Today's news

October 25, 2006

Labour signals return of the 'O level'
Schools may be allowed to return to the more rigorous exam system abandoned when the GCSE replaced O levels 18 years ago, the Government indicated last night. Lord Adonis, the education minister, announced a consultation on whether state schools should be allowed to enter candidates for the IGCSE, the O level type qualification which has survived because two exam boards continue to sell it abroad. Most IGCSEs do not include course work and have retained a broader range of content but they are not on the approved list of qualifications for state schools in Britain.
Daily Telegraph , The Times

German institutions chart independent path
Legislators in Germany's largest state are today expected to free the hands of the region's 33 universities to decide what courses to offer and which professors to employ. Today's move by the state of North Rhine-Westphalia, which also gives universities greater legal freedoms and complete control over budgets, is designed to overcome the downsides of Germany's traditionally egalitarian approach - poor quality teaching, lack of competitiveness and low ranking in international university league tables. Universities have welcomed the move, arguing that autonomy will enable them to play to their strengths, raising teaching and research standards.
Financial Times

Retired lecturer loses £150,000 to share pushers
A retired university lecturer has lost nearly £150,000 to aggressive share pushers based abroad selling him high risk shares. Certain stockbrokers use high pressure sales tactics to sell extremely risky shares to older investors in often small US-based companies. Dr Martin Fraser, 71, from Aberdeen admits: 'I must have a particularly gullible and trusting nature as I have been involved in a series of these scams. 'It seems that once one gets its hooks into you, they all get wind of it and you are vulnerable to their ploys.'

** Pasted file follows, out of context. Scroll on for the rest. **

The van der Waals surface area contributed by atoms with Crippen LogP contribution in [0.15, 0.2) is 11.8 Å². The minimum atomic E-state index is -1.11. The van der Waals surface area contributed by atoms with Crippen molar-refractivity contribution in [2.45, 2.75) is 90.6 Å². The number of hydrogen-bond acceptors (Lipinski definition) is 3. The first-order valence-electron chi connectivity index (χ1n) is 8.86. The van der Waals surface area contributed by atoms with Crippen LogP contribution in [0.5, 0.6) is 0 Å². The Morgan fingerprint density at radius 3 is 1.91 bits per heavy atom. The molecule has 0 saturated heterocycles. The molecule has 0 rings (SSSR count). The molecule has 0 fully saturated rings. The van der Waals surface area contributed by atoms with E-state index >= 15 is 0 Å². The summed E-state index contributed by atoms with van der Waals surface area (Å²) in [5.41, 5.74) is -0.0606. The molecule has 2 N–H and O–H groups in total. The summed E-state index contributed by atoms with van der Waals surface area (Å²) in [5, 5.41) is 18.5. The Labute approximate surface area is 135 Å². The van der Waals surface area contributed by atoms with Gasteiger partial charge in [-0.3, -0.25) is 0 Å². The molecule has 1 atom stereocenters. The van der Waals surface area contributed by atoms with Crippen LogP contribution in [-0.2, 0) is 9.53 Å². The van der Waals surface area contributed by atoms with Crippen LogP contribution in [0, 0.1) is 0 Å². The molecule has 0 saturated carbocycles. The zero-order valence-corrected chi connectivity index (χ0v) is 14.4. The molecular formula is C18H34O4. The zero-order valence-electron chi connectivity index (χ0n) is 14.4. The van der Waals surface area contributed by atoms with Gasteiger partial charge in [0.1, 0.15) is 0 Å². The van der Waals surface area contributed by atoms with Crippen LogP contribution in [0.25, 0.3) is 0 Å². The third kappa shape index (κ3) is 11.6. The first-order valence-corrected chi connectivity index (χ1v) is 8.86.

Daily Mail

Palace is invaded by giant bugs and Martian scientists
Buckingham Palace became a science lab yesterday as 100 scientists invaded the Queen's home and the remains of a giant, extinct flying reptile hovered over the monarch. The transformation of the royal residence comes as The Royal Society, the Institute of Physics and the Royal Society of Chemistry have warned that more young people must be inspired to study the sciences to ensure the nation retains its place as a world leader in research so that the UK's economy can flourish. Almost 1,000 GCSE and A-level students packed into the palace's grand ballroom for the special science day.
Daily Telegraph , The Times

'Stop the looters destroying history'
The cultural treasures of Iraq - the birthplace of writing, codified law, mathematics, medicine and astronomy - are being obliterated as looters take advantage of the country's bloody chaos. Fourteen of the world's leading archaeologists have written to the President and Prime Minister of the country, demanding immediate action to stem the vandalism after seeing photographs of sites left pockmarked by enormous craters.
The Times

Brainboxes find a £5m formula for lottery win
Most of us believe that winning the lottery is, by its very nature, purely down to the luck of the draw. But a syndicate of university professors and tutors thought it could also be related to the principles of mathematical probability. And on Saturday night, their theory was spectacularly vindicated - when they matched all six numbers and scooped the £5.3 million Lotto jackpot. The syndicate, made up of 17 staff members at Bradford University and College, bagged the big prize by using two boxes, 49 pieces of paper and a large amount of brainpower.
Daily Mail

Older mothers pass on fertility risks
Women who delay motherhood could be damaging the fertility of any daughters they go on to have, scientists said yesterday. A study found the age at which the mothers of a group of women undergoing IVF gave birth had an impact on whether their treatment resulted in pregnancies. Scientists warned the fertility rates of future generations could be hit by the increasing number of women waiting until their thirties before having their first baby.
Daily Telegraph , Daily Mail , The Independent , The Times

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